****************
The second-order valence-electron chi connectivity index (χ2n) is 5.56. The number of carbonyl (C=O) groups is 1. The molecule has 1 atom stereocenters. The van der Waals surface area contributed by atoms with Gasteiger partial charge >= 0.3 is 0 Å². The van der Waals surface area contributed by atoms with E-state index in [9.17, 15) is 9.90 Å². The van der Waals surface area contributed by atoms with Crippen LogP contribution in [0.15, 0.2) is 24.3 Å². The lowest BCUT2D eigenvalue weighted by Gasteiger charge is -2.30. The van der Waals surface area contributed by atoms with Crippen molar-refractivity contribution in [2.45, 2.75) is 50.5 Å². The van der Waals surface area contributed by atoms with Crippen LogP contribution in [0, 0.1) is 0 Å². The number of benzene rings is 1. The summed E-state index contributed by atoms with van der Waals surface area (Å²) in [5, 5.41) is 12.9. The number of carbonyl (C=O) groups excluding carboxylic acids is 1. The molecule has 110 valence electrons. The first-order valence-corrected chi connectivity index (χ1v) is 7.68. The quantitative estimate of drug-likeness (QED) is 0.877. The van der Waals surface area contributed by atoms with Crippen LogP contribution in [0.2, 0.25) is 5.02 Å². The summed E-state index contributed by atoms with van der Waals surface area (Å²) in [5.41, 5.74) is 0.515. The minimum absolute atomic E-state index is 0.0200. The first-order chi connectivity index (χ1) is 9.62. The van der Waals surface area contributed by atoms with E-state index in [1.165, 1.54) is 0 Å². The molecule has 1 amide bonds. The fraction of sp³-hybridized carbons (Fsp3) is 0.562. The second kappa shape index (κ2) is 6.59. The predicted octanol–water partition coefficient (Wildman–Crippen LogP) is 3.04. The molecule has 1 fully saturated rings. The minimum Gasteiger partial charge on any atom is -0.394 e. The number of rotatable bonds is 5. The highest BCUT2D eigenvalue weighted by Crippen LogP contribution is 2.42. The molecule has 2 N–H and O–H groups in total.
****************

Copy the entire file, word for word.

The second-order valence-electron chi connectivity index (χ2n) is 5.56. The number of carbonyl (C=O) groups is 1. The molecule has 1 atom stereocenters. The van der Waals surface area contributed by atoms with Gasteiger partial charge >= 0.3 is 0 Å². The van der Waals surface area contributed by atoms with E-state index in [9.17, 15) is 9.90 Å². The van der Waals surface area contributed by atoms with Crippen LogP contribution in [0.15, 0.2) is 24.3 Å². The lowest BCUT2D eigenvalue weighted by Gasteiger charge is -2.30. The van der Waals surface area contributed by atoms with Crippen molar-refractivity contribution in [2.45, 2.75) is 50.5 Å². The van der Waals surface area contributed by atoms with Crippen LogP contribution in [0, 0.1) is 0 Å². The number of benzene rings is 1. The summed E-state index contributed by atoms with van der Waals surface area (Å²) in [5, 5.41) is 12.9. The number of carbonyl (C=O) groups excluding carboxylic acids is 1. The molecule has 110 valence electrons. The first-order valence-corrected chi connectivity index (χ1v) is 7.68. The quantitative estimate of drug-likeness (QED) is 0.877. The van der Waals surface area contributed by atoms with Crippen LogP contribution in [0.2, 0.25) is 5.02 Å². The summed E-state index contributed by atoms with van der Waals surface area (Å²) in [5.41, 5.74) is 0.515. The minimum absolute atomic E-state index is 0.0200. The first-order chi connectivity index (χ1) is 9.62. The van der Waals surface area contributed by atoms with E-state index in [1.165, 1.54) is 0 Å². The molecule has 1 amide bonds. The fraction of sp³-hybridized carbons (Fsp3) is 0.562. The second kappa shape index (κ2) is 6.59. The predicted octanol–water partition coefficient (Wildman–Crippen LogP) is 3.04. The molecule has 1 fully saturated rings. The minimum Gasteiger partial charge on any atom is -0.394 e. The number of rotatable bonds is 5. The highest BCUT2D eigenvalue weighted by Crippen LogP contribution is 2.42. The molecule has 2 N–H and O–H groups in total.